It must be a sign of how far we have advanced that this portion of the book did not make me uncomfortable, but frustrated.  My college (and even high school) experience was one colored by friends figuring out their sexuality, and though they met with some difficulties, I think they ended up feeling pretty comfortable.  And maybe it’s because I live in a smaller town with a tighter community than a big city like Washington, D.C. or New York, but I think the world has made some pretty positive steps.  It was frustrating to watch Michael navigating relationships, especially since they had to be fairly secretive, and often resulted in distressing break-ups.

Moving through college and into his adult life, the story becomes heavier.  Michael becomes a lawyer, explores wider sexual practices, and watches as the new disease (AIDS) crops up.  Eventually, he does develop a stable relationship with a man named Pete, but the road there is rocky.  And, despite the fact that I know this is a true story and very unlikely to end happily, I hoped.  And hoped.


Michael contracting AIDS is the worst part of this story.  His first test is clear, but the second time he isn’t so lucky.  I don’t know how else to say it, but Sixsmith does an excellent job of making your heart break.  Pete (who is clean and will live) trying to accept that the end is coming is especially horrifying.  And despite making several trips to Ireland, Michael is never able to find anything more about his mother than her name.

This was the passage that haunted me, though:

Early on the morning of Tuesday 15 August, after thirty-six hours at Mike’s bedside, Mary and Pete went to the cafeteria for coffee.  They returned at 11.30 to find Mike’s bed empty and the doctor writing up his notes.  Mike had suffered a series of cardiac arrests.  He had died at 11.10 a.m.

Sixsmith then describes his own work with Philomena herself.  A friend made the connection and they work together to try to find her son.  And when she finds out he’s dead, I think my heart actually broke.  Philomena is able to connect with Pete and at least find some peace in knowing that Michael/Anthony led a prosperous life.  And, most importantly, he never gave up his search for her.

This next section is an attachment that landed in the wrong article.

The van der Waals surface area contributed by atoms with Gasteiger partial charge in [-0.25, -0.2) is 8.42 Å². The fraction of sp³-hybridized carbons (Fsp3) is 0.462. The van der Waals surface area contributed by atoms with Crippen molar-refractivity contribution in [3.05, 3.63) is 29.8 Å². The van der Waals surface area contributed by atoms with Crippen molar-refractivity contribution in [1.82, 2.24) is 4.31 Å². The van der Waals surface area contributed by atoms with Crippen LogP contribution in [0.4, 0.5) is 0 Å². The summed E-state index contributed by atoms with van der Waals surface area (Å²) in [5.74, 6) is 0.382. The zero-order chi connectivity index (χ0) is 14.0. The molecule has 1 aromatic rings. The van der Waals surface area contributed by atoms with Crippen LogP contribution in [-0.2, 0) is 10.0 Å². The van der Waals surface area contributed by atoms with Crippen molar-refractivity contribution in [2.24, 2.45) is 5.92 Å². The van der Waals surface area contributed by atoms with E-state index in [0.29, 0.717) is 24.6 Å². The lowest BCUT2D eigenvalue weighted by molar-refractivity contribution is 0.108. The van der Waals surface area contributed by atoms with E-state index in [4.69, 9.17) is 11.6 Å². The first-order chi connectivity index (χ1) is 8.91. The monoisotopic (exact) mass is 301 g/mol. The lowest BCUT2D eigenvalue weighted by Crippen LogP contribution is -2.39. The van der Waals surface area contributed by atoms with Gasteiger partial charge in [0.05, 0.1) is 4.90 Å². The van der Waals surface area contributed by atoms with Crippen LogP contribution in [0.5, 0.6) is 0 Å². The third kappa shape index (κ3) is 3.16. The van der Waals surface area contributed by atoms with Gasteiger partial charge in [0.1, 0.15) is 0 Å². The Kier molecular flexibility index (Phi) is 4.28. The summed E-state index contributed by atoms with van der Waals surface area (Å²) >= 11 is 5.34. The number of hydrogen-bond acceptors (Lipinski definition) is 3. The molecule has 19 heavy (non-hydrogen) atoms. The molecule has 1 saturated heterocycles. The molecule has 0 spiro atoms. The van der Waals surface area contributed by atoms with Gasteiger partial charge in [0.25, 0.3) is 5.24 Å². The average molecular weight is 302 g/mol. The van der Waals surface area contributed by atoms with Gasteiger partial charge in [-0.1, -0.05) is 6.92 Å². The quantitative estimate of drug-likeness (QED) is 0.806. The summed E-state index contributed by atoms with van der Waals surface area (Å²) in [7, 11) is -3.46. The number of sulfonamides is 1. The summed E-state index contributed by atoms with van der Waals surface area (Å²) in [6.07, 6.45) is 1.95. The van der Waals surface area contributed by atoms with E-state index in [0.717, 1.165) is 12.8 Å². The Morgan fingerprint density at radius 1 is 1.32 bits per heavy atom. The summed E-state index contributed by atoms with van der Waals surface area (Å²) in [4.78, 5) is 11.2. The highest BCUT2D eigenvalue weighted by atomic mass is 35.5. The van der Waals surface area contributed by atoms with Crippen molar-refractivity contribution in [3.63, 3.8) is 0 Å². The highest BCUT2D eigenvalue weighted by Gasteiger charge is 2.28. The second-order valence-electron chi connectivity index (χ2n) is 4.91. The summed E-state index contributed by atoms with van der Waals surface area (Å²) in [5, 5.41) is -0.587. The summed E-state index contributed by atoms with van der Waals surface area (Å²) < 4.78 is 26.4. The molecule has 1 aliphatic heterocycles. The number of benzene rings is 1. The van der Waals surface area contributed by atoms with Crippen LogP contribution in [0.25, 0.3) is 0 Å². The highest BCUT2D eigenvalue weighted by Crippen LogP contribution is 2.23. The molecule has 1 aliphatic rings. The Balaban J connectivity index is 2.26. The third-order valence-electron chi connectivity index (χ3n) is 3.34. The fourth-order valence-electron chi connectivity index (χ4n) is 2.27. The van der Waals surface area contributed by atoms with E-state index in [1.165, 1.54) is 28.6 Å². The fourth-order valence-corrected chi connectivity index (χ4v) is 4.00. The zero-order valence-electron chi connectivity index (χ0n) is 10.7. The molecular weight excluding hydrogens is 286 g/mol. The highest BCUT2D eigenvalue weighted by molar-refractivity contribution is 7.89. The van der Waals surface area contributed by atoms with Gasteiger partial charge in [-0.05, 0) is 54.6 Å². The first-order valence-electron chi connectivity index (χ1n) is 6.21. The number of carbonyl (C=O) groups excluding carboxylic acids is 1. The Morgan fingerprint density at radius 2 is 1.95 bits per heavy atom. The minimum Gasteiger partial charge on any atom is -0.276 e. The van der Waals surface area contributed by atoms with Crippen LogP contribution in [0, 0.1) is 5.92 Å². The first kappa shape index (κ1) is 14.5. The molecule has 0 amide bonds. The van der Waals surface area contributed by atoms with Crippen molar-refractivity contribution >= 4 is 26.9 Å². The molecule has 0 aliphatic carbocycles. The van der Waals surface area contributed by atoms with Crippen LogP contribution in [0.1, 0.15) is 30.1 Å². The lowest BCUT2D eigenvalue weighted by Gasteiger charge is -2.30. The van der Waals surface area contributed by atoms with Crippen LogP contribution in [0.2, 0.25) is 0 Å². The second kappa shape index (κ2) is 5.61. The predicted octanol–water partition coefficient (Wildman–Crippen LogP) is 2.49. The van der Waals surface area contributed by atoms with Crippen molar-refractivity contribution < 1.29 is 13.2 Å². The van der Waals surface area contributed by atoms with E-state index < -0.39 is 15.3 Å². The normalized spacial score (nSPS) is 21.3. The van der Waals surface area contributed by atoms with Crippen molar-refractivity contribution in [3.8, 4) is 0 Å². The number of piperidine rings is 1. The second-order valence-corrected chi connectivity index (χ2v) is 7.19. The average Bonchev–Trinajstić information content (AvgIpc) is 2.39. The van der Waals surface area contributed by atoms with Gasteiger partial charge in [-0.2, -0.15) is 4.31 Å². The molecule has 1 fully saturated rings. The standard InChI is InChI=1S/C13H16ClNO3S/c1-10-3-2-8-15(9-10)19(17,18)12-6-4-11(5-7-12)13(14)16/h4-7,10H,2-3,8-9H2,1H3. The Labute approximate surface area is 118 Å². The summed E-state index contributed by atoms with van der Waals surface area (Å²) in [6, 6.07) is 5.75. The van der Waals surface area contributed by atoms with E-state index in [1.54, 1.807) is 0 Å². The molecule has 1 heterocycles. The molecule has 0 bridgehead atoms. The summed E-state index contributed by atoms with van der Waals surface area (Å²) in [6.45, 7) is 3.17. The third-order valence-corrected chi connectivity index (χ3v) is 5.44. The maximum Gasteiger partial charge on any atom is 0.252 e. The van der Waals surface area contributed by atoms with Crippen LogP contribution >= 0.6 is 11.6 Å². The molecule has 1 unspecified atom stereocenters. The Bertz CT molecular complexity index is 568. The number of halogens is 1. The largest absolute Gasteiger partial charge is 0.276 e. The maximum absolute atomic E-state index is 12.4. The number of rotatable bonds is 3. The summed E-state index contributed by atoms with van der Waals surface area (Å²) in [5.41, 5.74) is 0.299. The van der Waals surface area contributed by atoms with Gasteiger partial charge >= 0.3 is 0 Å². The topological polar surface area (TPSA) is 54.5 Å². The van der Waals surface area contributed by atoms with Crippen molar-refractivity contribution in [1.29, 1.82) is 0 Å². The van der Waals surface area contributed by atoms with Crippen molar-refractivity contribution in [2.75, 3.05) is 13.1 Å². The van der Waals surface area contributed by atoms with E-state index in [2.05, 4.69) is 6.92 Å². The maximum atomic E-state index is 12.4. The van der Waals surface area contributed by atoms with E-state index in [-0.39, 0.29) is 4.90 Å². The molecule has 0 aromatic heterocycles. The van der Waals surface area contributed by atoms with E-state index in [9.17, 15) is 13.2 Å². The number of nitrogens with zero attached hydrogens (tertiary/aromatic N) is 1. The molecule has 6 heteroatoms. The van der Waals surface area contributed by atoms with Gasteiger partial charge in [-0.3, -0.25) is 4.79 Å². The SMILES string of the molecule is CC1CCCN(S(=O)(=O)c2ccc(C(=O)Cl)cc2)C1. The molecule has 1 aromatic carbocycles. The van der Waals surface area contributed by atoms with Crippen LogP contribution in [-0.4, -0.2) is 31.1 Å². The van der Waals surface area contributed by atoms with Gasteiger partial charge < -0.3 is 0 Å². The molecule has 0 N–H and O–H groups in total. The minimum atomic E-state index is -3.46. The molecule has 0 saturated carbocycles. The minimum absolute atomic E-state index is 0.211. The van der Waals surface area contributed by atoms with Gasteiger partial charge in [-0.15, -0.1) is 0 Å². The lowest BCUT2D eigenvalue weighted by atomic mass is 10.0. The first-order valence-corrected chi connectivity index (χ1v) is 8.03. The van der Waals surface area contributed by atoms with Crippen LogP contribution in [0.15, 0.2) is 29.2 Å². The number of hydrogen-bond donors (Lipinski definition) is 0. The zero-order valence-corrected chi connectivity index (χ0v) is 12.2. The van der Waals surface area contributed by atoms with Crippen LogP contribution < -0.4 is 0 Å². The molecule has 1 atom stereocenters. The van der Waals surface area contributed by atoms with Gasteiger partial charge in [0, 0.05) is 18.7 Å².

I think it’s also important at this moment to point out that this is not an anti-Catholic, anti-Republican, anti-anything book.  Yes, there are elements that sound like it, but it needs to be read while keeping in mind the times.  If this story took place in 2014 (wow, it’s 2014 already!) it would certainly feel like a long essay on the badness of religion and the right wing, etc.  This was 1950s-1990s for the most part (obviously ending in the early 2000s), and issues like gay rights (or rights in general) were great dividers politically.  As a gay man working in the RNC, Michael would obviously have run into some issues.  And even in the moments when the Catholic church seems like a pretty bleak entity, there are still good people in it.  Philomena has stated “This is not a rally cry against the church or politics. In fact, despite some of the troubles that befell me as a young girl, I have always maintained a very strong hold on my faith” (read more here).  So don’t read this and praise or condemn its politics – it’s a different world, and one that offers us an a look into how far we’ve come.

As I’ve said, this is a haunting, wrenching story.  And I’m glad I’ve read it because I really did want to.  But I can’t say this makes me want to go sit through the movie when I know it won’t end happily.  Was it so wrong of me to hope for something positive?  For them to meet just once?  And I know that’s not the point – the point is that she found him eventually.  But my God, it’s a painful book.

So overall review: great writing by Sixsmith, and powerful story, but only read it if you’re in the mood to sob your heart out.

And now I’m off to find something a little lighter.  And a Kleenex…